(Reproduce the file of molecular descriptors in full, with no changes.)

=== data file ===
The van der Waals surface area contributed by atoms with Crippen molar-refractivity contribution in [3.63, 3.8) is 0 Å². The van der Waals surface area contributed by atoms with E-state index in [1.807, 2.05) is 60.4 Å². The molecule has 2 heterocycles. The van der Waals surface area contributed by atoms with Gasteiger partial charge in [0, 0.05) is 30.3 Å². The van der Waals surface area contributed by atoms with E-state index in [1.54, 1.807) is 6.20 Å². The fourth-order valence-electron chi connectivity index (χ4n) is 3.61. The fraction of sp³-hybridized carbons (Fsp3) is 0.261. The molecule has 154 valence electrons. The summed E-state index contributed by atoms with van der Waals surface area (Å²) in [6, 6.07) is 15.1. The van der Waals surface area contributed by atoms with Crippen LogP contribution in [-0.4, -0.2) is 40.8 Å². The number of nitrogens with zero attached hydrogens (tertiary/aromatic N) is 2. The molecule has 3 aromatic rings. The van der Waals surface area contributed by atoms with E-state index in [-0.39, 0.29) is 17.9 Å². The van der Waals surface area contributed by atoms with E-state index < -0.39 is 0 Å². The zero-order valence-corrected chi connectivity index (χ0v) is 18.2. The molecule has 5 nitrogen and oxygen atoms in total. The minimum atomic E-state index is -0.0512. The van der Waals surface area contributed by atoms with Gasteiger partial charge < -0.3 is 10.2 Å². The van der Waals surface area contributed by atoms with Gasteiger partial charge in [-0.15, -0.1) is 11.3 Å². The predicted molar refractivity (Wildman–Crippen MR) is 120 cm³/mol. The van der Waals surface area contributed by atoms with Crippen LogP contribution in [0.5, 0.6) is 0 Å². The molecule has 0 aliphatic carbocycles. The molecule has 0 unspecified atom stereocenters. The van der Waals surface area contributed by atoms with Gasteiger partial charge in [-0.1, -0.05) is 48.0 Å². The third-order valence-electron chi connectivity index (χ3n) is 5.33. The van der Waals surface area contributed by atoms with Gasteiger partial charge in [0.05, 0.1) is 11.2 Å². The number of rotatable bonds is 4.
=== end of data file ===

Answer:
The van der Waals surface area contributed by atoms with Crippen molar-refractivity contribution in [3.63, 3.8) is 0 Å². The van der Waals surface area contributed by atoms with E-state index in [1.807, 2.05) is 60.4 Å². The molecule has 2 heterocycles. The van der Waals surface area contributed by atoms with Gasteiger partial charge in [0, 0.05) is 30.3 Å². The van der Waals surface area contributed by atoms with E-state index in [1.54, 1.807) is 6.20 Å². The fourth-order valence-electron chi connectivity index (χ4n) is 3.61. The fraction of sp³-hybridized carbons (Fsp3) is 0.261. The molecule has 154 valence electrons. The summed E-state index contributed by atoms with van der Waals surface area (Å²) in [6, 6.07) is 15.1. The van der Waals surface area contributed by atoms with Crippen LogP contribution in [-0.4, -0.2) is 40.8 Å². The number of nitrogens with zero attached hydrogens (tertiary/aromatic N) is 2. The molecule has 3 aromatic rings. The van der Waals surface area contributed by atoms with E-state index in [-0.39, 0.29) is 17.9 Å². The van der Waals surface area contributed by atoms with E-state index < -0.39 is 0 Å². The zero-order valence-corrected chi connectivity index (χ0v) is 18.2. The molecule has 5 nitrogen and oxygen atoms in total. The minimum atomic E-state index is -0.0512. The van der Waals surface area contributed by atoms with Gasteiger partial charge < -0.3 is 10.2 Å². The van der Waals surface area contributed by atoms with Gasteiger partial charge in [-0.15, -0.1) is 11.3 Å². The predicted molar refractivity (Wildman–Crippen MR) is 120 cm³/mol. The van der Waals surface area contributed by atoms with Crippen LogP contribution in [0.5, 0.6) is 0 Å². The molecule has 0 aliphatic carbocycles. The molecule has 0 unspecified atom stereocenters. The van der Waals surface area contributed by atoms with Gasteiger partial charge in [-0.1, -0.05) is 48.0 Å². The third-order valence-electron chi connectivity index (χ3n) is 5.33. The van der Waals surface area contributed by atoms with Gasteiger partial charge in [0.05, 0.1) is 11.2 Å². The number of rotatable bonds is 4.